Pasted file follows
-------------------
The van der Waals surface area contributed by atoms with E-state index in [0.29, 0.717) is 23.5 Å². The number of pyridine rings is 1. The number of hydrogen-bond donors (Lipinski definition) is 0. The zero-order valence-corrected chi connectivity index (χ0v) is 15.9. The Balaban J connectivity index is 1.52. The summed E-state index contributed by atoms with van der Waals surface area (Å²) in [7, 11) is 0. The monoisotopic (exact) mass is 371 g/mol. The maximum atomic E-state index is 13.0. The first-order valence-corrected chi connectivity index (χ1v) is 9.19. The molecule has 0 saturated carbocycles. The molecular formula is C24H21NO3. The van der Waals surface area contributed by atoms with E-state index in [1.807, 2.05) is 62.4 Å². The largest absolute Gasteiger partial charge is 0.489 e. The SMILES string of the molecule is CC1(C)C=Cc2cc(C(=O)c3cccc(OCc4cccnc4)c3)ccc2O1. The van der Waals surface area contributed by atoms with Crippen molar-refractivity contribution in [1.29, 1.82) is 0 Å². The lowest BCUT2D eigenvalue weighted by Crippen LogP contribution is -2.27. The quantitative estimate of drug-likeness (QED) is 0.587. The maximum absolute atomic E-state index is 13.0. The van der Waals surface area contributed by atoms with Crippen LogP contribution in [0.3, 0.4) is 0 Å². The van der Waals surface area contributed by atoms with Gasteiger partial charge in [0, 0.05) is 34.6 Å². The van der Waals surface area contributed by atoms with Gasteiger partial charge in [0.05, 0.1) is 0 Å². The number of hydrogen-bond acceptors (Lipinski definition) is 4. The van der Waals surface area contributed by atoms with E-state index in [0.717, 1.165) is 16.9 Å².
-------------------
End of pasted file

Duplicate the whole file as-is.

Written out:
The van der Waals surface area contributed by atoms with E-state index in [0.29, 0.717) is 23.5 Å². The number of pyridine rings is 1. The number of hydrogen-bond donors (Lipinski definition) is 0. The zero-order valence-corrected chi connectivity index (χ0v) is 15.9. The Balaban J connectivity index is 1.52. The summed E-state index contributed by atoms with van der Waals surface area (Å²) in [7, 11) is 0. The monoisotopic (exact) mass is 371 g/mol. The maximum atomic E-state index is 13.0. The first-order valence-corrected chi connectivity index (χ1v) is 9.19. The molecule has 0 saturated carbocycles. The molecular formula is C24H21NO3. The van der Waals surface area contributed by atoms with E-state index in [1.807, 2.05) is 62.4 Å². The largest absolute Gasteiger partial charge is 0.489 e. The SMILES string of the molecule is CC1(C)C=Cc2cc(C(=O)c3cccc(OCc4cccnc4)c3)ccc2O1. The van der Waals surface area contributed by atoms with Crippen molar-refractivity contribution in [1.29, 1.82) is 0 Å². The lowest BCUT2D eigenvalue weighted by Crippen LogP contribution is -2.27. The quantitative estimate of drug-likeness (QED) is 0.587. The maximum absolute atomic E-state index is 13.0. The van der Waals surface area contributed by atoms with Crippen LogP contribution in [0.3, 0.4) is 0 Å². The van der Waals surface area contributed by atoms with Gasteiger partial charge in [0, 0.05) is 34.6 Å². The van der Waals surface area contributed by atoms with Gasteiger partial charge in [0.05, 0.1) is 0 Å². The number of hydrogen-bond acceptors (Lipinski definition) is 4. The van der Waals surface area contributed by atoms with E-state index in [0.717, 1.165) is 16.9 Å².